knarfeng senex morosus moderator Staff Member Super Mod Moderator

    Jul 30, 2006
    I know it is still an option on Android.
  12. schwep


    Jan 4, 2017
    This being an old thread the OP may have changed his phone in the meantime. I suppose that for iOS there will be loads of mapping apps that can download free Open Street maps for offline use, or good topo maps from official topo services for a modest subscription. For my Android phone I use ViewRanger for the high quality topo maps (in France, from the national geographical survey, zoomable with all the scales they have down to 1:25.000, but you can get them from other countries too, the app is British). Download a chosen area and you have a way better mapping GPS receiver for far less money than a good mapping GPS from the likes of Garmin - in the latter case, if you want real topo maps and not vector ones, the maps can cost as much again as the unit itself.
    For navigation to road addresses I got WindyMaps, an app linked to the Windy weather app. It uses OpenStreetMaps, free of cost, and can download regions or even whole countries for offline use - practically the whole planet. The map shows decent topographical detail (the app even shows the vertical profile of the route you pick) but it is not as up-to-date as the official OS maps. Good enough to avoid getting lost though.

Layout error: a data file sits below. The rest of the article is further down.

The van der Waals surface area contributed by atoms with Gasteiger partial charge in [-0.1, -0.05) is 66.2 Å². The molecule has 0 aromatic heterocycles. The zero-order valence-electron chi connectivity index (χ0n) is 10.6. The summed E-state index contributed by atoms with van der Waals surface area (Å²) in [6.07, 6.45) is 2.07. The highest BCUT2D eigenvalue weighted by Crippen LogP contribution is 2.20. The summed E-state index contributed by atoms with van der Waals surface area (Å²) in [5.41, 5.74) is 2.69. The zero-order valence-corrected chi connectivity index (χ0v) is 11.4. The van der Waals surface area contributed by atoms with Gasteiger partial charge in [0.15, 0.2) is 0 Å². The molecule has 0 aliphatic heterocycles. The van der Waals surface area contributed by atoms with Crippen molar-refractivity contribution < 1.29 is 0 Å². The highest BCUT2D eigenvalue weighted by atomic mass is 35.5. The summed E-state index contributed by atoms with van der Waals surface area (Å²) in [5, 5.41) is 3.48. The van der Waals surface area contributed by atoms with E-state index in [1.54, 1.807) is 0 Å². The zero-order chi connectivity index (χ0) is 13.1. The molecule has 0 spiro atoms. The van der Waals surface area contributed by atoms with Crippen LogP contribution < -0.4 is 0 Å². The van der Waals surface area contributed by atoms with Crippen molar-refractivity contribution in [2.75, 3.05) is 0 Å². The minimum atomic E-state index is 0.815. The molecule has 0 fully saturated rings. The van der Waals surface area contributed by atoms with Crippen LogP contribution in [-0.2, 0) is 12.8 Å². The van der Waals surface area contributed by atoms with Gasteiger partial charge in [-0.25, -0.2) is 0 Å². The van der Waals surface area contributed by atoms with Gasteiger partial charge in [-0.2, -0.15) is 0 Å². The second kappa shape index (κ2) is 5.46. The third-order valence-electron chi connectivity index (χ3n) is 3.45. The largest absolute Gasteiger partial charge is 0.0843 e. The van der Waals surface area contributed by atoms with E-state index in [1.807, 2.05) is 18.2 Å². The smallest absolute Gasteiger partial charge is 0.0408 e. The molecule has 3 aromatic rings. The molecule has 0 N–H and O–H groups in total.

Note that nowadays, recent phones come with GPS receivers that can receive not only signals from the US GPS satellites but also the Russian Glonass sats, and in the best cases, also the Chinese Beidou. Very soon also the European Galileo network. My phone uses GPS/Glonass and gets better fixes in difficult areas than my Garmin GPSMap 60Csx. Plus it has a nice large screen and great maps. No contest. Of course if you want to have the GPS function available for several days in a row, don't use it constantly to save power, and bring a small powerbank.
    For most nice looking, fashionable phones with all-around glass cases and screens all the way to the very edges, lack of ruggedness compared to a real GPS receiver is an item of concern. Better get a really good protective case or a ruggedized phone.
    And bring a paper topo map and a compass. These always work. ;-)
  13. rxavage


    Aug 16, 2014
    I always used my iPhone for gps/maps when hunting until I forgot to charge my power bank and it died resulting in me nervously wandering around the woods 3+ miles in from my truck. It’s extremely difficult to navigate thick cover even with a flashlight in the dark. I found my way after almost 6 hours. I recommend bringing a compass along with a gps and power bank at the least.